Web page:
Takeaways from AEO 2018 Conference
It is just before 08:00 on 06 September 2018. A Walkers shortbread biscuit and a coffee later and I’m ready to join the #AEORun along Brighton seafront. What a great way to clear my head after networking drinks the night before! Thanks to Krystle Davis for the photo! After breakfast (and a shower) I head to the Host Welcome and Keynote. This year’s AEO Conference theme is “Technology – Artificial or Reality?” and its role in delivering future event experiences. Before having a mortgage, I had always been an early adopter of technology from buying the first MiniDisc player, iPod and iPhone etc. I’m beginning to look forward to the day’s sessions.
Create Awesome Content
This might not come as a surprise, but content is still king. Generating valuable content for a well-defined audience should come ahead of any new technology buzz. Technology should be utilised to personalise, enhance and deliver great content.
There is a lot to be learned from the retail sector around reimagining the audience journey. We have all heard stories of the high street struggling to innovate. However, there are great examples of what the future instore experience could be. Consider a few examples where retail is reimagining the instore experience:
- Amazon Go – uses several technologies, including computer vision, deep learning algorithms, and sensor fusion to automate the buying process;
- Nike – New York store has a half court Nike+ Basketball Trial Zone surrounded by high-definition screens, transporting customers to famous US basketball courts;
- Apple – Launching its “Today at Apple” program, focusing instore as an education destination.
Becoming a passionate member of your audience and creating content they want to share is paramount. A great example of this is from the Australian cast of “The Lion King” on a flight from Brisbane to Sydney. This video currently has 42 million views which is the most viewed on the “Disney On Broadway” channel.
01000001 01000101 01001111 Talks Data
What do we know about data? We have lots of it and sources predict the digital universe will double every two years. GDPR has been a positive trigger in creating board level investment in systems and processes. It can be difficult to create a SCV of your audience as integrations between platforms can be complex. However, overcoming these challenges can enable meaningful audience engagements.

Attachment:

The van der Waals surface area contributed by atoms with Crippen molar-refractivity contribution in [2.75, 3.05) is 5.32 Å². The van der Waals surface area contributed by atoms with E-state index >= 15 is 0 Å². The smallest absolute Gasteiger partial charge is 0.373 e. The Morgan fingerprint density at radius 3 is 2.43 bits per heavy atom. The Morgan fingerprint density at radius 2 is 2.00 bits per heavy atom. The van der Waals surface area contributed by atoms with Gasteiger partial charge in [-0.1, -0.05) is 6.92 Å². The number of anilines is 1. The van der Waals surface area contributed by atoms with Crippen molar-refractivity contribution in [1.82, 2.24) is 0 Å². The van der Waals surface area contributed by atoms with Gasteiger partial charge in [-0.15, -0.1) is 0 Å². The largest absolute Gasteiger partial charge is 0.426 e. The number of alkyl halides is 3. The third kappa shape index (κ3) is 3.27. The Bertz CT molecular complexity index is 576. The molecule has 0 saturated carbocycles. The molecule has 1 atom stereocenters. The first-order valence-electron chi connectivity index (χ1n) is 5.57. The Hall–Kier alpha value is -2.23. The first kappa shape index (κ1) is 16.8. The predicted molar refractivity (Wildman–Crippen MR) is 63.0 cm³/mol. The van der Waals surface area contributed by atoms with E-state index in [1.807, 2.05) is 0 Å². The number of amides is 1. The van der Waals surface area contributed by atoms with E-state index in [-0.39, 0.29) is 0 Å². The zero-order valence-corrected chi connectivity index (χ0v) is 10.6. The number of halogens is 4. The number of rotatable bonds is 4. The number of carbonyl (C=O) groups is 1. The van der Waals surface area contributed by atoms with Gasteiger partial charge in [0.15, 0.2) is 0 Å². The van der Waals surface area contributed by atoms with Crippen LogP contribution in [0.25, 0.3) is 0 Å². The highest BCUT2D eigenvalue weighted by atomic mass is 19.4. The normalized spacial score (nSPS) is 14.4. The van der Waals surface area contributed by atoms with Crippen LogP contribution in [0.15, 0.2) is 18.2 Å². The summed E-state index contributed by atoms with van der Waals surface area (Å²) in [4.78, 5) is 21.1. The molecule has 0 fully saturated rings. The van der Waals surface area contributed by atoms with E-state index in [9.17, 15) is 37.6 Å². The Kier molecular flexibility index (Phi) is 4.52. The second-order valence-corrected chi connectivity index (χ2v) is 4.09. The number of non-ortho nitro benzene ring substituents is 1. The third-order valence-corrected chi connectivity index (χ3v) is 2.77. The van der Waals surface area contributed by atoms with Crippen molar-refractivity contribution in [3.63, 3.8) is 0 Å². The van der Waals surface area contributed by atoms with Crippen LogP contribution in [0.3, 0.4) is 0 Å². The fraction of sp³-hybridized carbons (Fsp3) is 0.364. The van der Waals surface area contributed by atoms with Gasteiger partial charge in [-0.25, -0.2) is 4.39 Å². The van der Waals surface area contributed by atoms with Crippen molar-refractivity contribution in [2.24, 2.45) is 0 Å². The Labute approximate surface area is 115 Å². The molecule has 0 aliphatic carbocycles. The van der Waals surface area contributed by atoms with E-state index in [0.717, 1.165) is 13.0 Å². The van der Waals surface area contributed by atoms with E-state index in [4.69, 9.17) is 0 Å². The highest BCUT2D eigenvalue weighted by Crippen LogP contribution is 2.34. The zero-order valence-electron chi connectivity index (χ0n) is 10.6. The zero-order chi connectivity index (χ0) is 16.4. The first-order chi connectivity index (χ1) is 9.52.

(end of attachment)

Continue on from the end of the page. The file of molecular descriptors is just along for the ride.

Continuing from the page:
How can we compound experience from one event to the next? A simple example would be if an exhibitor had a problem with parking. Reserve them a space for the following year. This continuous feedback loop can be complex but makes a huge difference. A great example of marginal gains is Team GB in the London 2012 Olympics. Dave Brailsford, British Cycling’s performance director said “The whole principle came from the idea that if you broke down everything you could think of that goes into riding a bike, and then improved each piece by 1%, you will get a significant increase when you put them all together.”
It is truly amazing to see the future possibilities of data particularly with Artificial intelligence (AI). One such example is Google’s AI Assistant Duplex which allows you to book an appointment with phenomenal realism (“Mm-hmm.”). Should a future call receiver be aware they are talking to a machine?
AR & VR
Augmented Reality (AR) is an interactive experience of a real-world environment whereby the objects that reside in the real-world are “augmented” by computer generated perceptual information. Over the last few years there have been some great advances in the possibilities of AR. A few cool examples include Magic Leap’s Whale Surprise, IKEA AR Catalogue, Nintendo’s Pokémon Go App and Google Pixels’ Star Wars Stickers.
Virtual reality (VR) is an interactive computer generated experience taking place within a simulated environment. A few cool examples include Star Wars Secrets of the Empire Immersive Entertainment Experience and F1 Racing immersive 360 cameras enabling a live in-car experience for fans.
Currently media owners need big budgets to create content of this type. With any new technology this is likely to drop over time. It will be interesting to see how these experiences develop and generate new ways to monetised content.
Attack of the Geo-Clones
So, you have had a successful event. What next? It’s time to clone your event to another market (North/South America, Europe, and Asia). The key is to generate all the passion within your team that made your first event a success.
Research is very important and it’s not just a case of changing your logo. The local audience, cultural, pricing, legal and regulatory differences all need to be researched. Finding a local partner can accelerate this process. It can be a difficult balance between doing research and preventing a competitor cloning your event for you.
Supermarkets have strong brands, but they will always research ahead of opening a new store. The “Waitrose effect” is a good example of identifying how a local market is about to change. An interesting fact is that on average a Waitrose opening can add £36,000 to the price of a house in the local area. Waitrose also source regional suppliers and vary products depending on each local market.
Written by a Human “Mm-hmm.”